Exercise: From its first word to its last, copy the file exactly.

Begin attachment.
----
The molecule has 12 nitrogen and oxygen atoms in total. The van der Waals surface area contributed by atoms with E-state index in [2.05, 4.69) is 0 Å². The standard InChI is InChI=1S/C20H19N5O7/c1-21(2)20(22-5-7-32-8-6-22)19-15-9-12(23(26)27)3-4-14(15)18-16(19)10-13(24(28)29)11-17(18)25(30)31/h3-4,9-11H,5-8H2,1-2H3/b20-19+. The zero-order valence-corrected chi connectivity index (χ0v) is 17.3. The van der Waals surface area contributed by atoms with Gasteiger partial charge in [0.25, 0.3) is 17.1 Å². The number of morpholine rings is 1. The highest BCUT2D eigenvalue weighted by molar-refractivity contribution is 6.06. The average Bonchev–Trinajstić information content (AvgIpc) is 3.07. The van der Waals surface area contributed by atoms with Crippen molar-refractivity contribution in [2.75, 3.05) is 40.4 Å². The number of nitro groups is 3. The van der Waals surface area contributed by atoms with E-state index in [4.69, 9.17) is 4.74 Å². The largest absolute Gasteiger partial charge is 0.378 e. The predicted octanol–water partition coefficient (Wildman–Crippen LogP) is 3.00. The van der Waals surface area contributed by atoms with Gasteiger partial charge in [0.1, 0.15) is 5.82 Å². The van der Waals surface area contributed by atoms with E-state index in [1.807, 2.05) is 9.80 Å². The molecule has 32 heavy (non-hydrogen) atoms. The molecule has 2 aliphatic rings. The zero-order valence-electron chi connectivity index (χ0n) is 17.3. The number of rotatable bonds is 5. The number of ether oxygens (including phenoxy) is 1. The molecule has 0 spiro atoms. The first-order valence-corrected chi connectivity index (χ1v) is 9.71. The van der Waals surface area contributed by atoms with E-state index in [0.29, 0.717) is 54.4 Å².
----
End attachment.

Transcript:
The molecule has 12 nitrogen and oxygen atoms in total. The van der Waals surface area contributed by atoms with E-state index in [2.05, 4.69) is 0 Å². The standard InChI is InChI=1S/C20H19N5O7/c1-21(2)20(22-5-7-32-8-6-22)19-15-9-12(23(26)27)3-4-14(15)18-16(19)10-13(24(28)29)11-17(18)25(30)31/h3-4,9-11H,5-8H2,1-2H3/b20-19+. The zero-order valence-corrected chi connectivity index (χ0v) is 17.3. The van der Waals surface area contributed by atoms with Gasteiger partial charge in [0.25, 0.3) is 17.1 Å². The number of morpholine rings is 1. The highest BCUT2D eigenvalue weighted by molar-refractivity contribution is 6.06. The average Bonchev–Trinajstić information content (AvgIpc) is 3.07. The van der Waals surface area contributed by atoms with Crippen molar-refractivity contribution in [2.75, 3.05) is 40.4 Å². The number of nitro groups is 3. The van der Waals surface area contributed by atoms with E-state index in [4.69, 9.17) is 4.74 Å². The largest absolute Gasteiger partial charge is 0.378 e. The predicted octanol–water partition coefficient (Wildman–Crippen LogP) is 3.00. The van der Waals surface area contributed by atoms with Gasteiger partial charge in [0.1, 0.15) is 5.82 Å². The van der Waals surface area contributed by atoms with E-state index in [1.807, 2.05) is 9.80 Å². The molecule has 32 heavy (non-hydrogen) atoms. The molecule has 2 aliphatic rings. The zero-order valence-electron chi connectivity index (χ0n) is 17.3. The number of rotatable bonds is 5. The number of ether oxygens (including phenoxy) is 1. The molecule has 0 spiro atoms. The first-order valence-corrected chi connectivity index (χ1v) is 9.71. The van der Waals surface area contributed by atoms with E-state index in [0.29, 0.717) is 54.4 Å².